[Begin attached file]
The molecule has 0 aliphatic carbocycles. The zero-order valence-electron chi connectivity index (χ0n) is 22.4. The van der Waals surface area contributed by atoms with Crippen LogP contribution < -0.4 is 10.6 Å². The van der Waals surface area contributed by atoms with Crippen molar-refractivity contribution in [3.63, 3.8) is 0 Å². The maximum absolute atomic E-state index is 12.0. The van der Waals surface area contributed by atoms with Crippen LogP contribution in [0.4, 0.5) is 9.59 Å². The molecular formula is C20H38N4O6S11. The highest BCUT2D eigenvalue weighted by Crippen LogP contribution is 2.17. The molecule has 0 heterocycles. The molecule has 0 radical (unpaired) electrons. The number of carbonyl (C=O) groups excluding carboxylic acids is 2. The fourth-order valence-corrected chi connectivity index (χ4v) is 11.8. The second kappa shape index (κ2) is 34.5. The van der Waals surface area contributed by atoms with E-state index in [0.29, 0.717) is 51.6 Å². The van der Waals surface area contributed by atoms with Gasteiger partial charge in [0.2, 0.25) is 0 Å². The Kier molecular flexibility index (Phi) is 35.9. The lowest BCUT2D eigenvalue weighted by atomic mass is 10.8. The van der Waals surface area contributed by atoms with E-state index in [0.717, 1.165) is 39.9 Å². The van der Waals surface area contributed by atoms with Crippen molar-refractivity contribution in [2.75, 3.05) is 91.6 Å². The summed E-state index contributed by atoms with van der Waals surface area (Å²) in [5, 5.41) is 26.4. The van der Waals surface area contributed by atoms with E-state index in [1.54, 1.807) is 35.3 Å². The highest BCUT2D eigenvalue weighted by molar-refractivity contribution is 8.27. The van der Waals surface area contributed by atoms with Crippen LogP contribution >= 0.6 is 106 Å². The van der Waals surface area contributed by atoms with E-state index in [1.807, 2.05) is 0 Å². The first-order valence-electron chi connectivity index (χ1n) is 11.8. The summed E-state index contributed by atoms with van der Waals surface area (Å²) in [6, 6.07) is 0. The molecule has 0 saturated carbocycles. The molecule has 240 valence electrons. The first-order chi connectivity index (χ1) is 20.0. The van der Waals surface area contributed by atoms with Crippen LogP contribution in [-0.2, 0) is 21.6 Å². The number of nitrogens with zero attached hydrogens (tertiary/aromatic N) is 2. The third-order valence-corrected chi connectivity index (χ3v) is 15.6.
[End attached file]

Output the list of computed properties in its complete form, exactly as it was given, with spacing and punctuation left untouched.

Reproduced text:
The molecule has 0 aliphatic carbocycles. The zero-order valence-electron chi connectivity index (χ0n) is 22.4. The van der Waals surface area contributed by atoms with Crippen LogP contribution < -0.4 is 10.6 Å². The van der Waals surface area contributed by atoms with Crippen molar-refractivity contribution in [3.63, 3.8) is 0 Å². The maximum absolute atomic E-state index is 12.0. The van der Waals surface area contributed by atoms with Crippen LogP contribution in [0.4, 0.5) is 9.59 Å². The molecular formula is C20H38N4O6S11. The highest BCUT2D eigenvalue weighted by Crippen LogP contribution is 2.17. The molecule has 0 heterocycles. The molecule has 0 radical (unpaired) electrons. The number of carbonyl (C=O) groups excluding carboxylic acids is 2. The fourth-order valence-corrected chi connectivity index (χ4v) is 11.8. The second kappa shape index (κ2) is 34.5. The van der Waals surface area contributed by atoms with E-state index in [0.29, 0.717) is 51.6 Å². The van der Waals surface area contributed by atoms with Gasteiger partial charge in [0.2, 0.25) is 0 Å². The Kier molecular flexibility index (Phi) is 35.9. The lowest BCUT2D eigenvalue weighted by atomic mass is 10.8. The van der Waals surface area contributed by atoms with E-state index in [0.717, 1.165) is 39.9 Å². The van der Waals surface area contributed by atoms with Crippen molar-refractivity contribution in [2.75, 3.05) is 91.6 Å². The summed E-state index contributed by atoms with van der Waals surface area (Å²) in [5, 5.41) is 26.4. The van der Waals surface area contributed by atoms with E-state index in [1.54, 1.807) is 35.3 Å². The highest BCUT2D eigenvalue weighted by molar-refractivity contribution is 8.27. The van der Waals surface area contributed by atoms with Crippen LogP contribution >= 0.6 is 106 Å². The van der Waals surface area contributed by atoms with E-state index in [1.807, 2.05) is 0 Å². The first-order valence-electron chi connectivity index (χ1n) is 11.8. The summed E-state index contributed by atoms with van der Waals surface area (Å²) in [6, 6.07) is 0. The molecule has 0 saturated carbocycles. The molecule has 240 valence electrons. The first-order chi connectivity index (χ1) is 20.0. The van der Waals surface area contributed by atoms with Crippen LogP contribution in [-0.2, 0) is 21.6 Å². The number of nitrogens with zero attached hydrogens (tertiary/aromatic N) is 2. The third-order valence-corrected chi connectivity index (χ3v) is 15.6.